ISSN 1470-3947 (print) | ISSN 1479-6848 (online)

Endocrine Abstracts (2015) 39 OC6.4 | DOI: 10.1530/endoabs.39.OC6.4

Associated renal anomalies in children with Turner syndrome: 43-year experience from a single-centre

Laura Lucaccioni1, S C Wong1, Rosario Strano2, Malcolm Donaldson1, Salvatore Cascio2 & Avril Mason1

1Developmental Endocrinology Research Group, Royal Hospital for Sick Children, University of Glasgow, Glasgow, UK; 2Department of Pediatric Surgery, Royal Hospital for Sick Children, Glasgow, UK.

Objective: To assess prevalence, clinical features, and follow-up of renal/urological malformations in patients with Turner syndrome (TS).

Methods: The medical records of 182 patients with TS born between 1970 and 2013 were retrospectively reviewed.

Results: Twenty-one girls (11.5%) were identified with renal/urological anomalies: 15 (71%) horseshoe kidney (HSK), 1 (4.7%) malrotation, 2 (9.5%) single kidney, and 1 (4.7%) duplex collecting system (DCS) associated with renal arteries abnormalities and vescico-ureteral reflux (VUR), 1 (4.7%) pelvic kidney and 1 (4.7%) crossed fused ectopia associated with DCS. In addition 5 (33%) patients with HSKs had associated urological anomalies: vesicoureteric reflux (1), DCS and VUR (1), pelvic–ureteric junction obstruction (1), calyceal and pelvic dilatation (2). In 12 patients (57%) urological anomalies were identified incidentally, in 7 (33.3%) diagnosis followed recurrent urinary tract infections (UTI) and the last 2 (4.7%) were diagnosed antenatally. Karyotype was 45,X0 in 9 (43%), mosaicism in the rest. Each patient had a renal ultrasound and DMSA to confirm the diagnosis, while three underwent micturating cystogram. On long-term follow 43% developed nephro-urological complaints: 3 (14%) were found to have renal parenchymal damage on DMSA scan, 2 (9.5%) recurrent UTI, 2 (9.5%) hypertension, 1 (4.7%) recurrent haematuria, and 1 (4.7%) progressed to chronic kidney disease stage 1. Only 1 (4.7%) patient required surgical intervention (pyeloplasty).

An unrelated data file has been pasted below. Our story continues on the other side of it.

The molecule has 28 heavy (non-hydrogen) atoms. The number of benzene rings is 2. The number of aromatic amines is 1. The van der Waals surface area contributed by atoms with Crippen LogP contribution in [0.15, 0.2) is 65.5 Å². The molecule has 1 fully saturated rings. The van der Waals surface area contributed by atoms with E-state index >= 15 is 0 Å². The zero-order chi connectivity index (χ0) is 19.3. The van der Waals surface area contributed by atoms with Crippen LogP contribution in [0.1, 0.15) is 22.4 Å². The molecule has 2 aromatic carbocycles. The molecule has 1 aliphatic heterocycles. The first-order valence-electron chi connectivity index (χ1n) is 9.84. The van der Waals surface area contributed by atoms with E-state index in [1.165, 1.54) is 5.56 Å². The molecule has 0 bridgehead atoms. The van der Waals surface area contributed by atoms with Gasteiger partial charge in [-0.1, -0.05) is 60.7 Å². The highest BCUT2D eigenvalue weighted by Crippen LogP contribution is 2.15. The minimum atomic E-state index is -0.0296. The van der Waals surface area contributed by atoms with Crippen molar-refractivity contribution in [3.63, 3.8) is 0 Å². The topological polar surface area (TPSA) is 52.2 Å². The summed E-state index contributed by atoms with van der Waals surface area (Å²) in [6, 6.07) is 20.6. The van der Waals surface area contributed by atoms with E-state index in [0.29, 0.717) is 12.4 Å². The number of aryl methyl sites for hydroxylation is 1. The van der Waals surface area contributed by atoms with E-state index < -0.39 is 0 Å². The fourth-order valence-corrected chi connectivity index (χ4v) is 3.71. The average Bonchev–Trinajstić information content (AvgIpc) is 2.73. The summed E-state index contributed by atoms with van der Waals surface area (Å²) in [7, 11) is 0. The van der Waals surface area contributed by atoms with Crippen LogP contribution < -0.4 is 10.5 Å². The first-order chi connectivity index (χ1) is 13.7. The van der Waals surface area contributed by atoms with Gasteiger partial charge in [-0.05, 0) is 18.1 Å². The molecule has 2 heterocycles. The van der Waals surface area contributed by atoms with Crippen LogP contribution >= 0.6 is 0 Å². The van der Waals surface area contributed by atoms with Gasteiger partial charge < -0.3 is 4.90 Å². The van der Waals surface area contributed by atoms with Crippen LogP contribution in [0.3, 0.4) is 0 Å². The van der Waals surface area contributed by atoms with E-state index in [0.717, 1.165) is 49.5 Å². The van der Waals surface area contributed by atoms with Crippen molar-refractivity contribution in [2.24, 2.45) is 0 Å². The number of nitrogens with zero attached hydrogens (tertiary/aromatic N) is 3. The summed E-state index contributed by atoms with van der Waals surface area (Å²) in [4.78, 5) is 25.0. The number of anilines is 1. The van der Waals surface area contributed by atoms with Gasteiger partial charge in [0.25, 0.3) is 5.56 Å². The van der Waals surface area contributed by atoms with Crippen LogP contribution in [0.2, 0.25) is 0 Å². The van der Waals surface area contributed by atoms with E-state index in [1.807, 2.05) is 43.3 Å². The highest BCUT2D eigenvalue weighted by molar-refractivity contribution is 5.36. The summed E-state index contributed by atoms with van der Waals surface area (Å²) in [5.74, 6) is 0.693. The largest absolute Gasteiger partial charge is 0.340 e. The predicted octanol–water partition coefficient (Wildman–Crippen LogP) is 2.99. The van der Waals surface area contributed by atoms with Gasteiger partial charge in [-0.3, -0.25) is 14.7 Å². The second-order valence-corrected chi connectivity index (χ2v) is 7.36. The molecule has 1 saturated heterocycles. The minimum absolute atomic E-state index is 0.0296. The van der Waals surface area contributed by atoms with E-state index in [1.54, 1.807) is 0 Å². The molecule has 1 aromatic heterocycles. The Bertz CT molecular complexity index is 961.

Conclusion: Urological anomalies were detected in 11.5% of our large series of patients with TS. Long-term follow-up of these patients shows that 43% of our study population developed a nephro-urological complaints, highlighting that once a urological anomaly is detected a close follow-up is warranted.

Article tools

My recent searches

No recent searches.